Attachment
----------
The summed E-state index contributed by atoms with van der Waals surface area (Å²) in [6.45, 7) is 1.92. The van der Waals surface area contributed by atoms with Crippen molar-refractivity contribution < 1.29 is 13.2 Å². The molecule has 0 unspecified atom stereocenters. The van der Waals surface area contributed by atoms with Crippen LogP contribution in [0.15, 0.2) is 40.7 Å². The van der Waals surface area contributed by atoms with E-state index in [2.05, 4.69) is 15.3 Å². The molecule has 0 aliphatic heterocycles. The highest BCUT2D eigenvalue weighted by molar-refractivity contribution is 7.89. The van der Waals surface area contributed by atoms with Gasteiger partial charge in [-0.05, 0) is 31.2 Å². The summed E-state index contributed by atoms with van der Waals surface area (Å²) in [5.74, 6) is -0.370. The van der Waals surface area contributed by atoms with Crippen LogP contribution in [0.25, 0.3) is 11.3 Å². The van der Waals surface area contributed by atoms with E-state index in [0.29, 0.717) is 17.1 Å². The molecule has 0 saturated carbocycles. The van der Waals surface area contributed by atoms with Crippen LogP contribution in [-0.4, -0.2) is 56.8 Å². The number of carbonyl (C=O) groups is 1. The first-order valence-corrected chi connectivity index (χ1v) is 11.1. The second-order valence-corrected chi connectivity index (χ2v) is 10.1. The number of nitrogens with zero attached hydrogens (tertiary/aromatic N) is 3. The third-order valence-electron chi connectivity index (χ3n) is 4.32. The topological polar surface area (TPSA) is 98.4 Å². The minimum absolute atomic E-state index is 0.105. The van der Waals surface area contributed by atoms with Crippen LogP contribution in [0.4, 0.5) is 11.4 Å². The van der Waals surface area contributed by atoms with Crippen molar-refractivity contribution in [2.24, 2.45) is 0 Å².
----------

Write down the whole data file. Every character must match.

The summed E-state index contributed by atoms with van der Waals surface area (Å²) in [6.45, 7) is 1.92. The van der Waals surface area contributed by atoms with Crippen molar-refractivity contribution < 1.29 is 13.2 Å². The molecule has 0 unspecified atom stereocenters. The van der Waals surface area contributed by atoms with Crippen LogP contribution in [0.15, 0.2) is 40.7 Å². The van der Waals surface area contributed by atoms with E-state index in [2.05, 4.69) is 15.3 Å². The molecule has 0 aliphatic heterocycles. The highest BCUT2D eigenvalue weighted by molar-refractivity contribution is 7.89. The van der Waals surface area contributed by atoms with Gasteiger partial charge in [-0.05, 0) is 31.2 Å². The summed E-state index contributed by atoms with van der Waals surface area (Å²) in [5.74, 6) is -0.370. The van der Waals surface area contributed by atoms with Crippen LogP contribution in [0.25, 0.3) is 11.3 Å². The van der Waals surface area contributed by atoms with E-state index in [0.29, 0.717) is 17.1 Å². The molecule has 0 saturated carbocycles. The van der Waals surface area contributed by atoms with Crippen LogP contribution in [-0.4, -0.2) is 56.8 Å². The number of carbonyl (C=O) groups is 1. The first-order valence-corrected chi connectivity index (χ1v) is 11.1. The second-order valence-corrected chi connectivity index (χ2v) is 10.1. The number of nitrogens with zero attached hydrogens (tertiary/aromatic N) is 3. The third-order valence-electron chi connectivity index (χ3n) is 4.32. The topological polar surface area (TPSA) is 98.4 Å². The minimum absolute atomic E-state index is 0.105. The van der Waals surface area contributed by atoms with Crippen LogP contribution in [0.4, 0.5) is 11.4 Å². The van der Waals surface area contributed by atoms with Crippen molar-refractivity contribution in [2.24, 2.45) is 0 Å².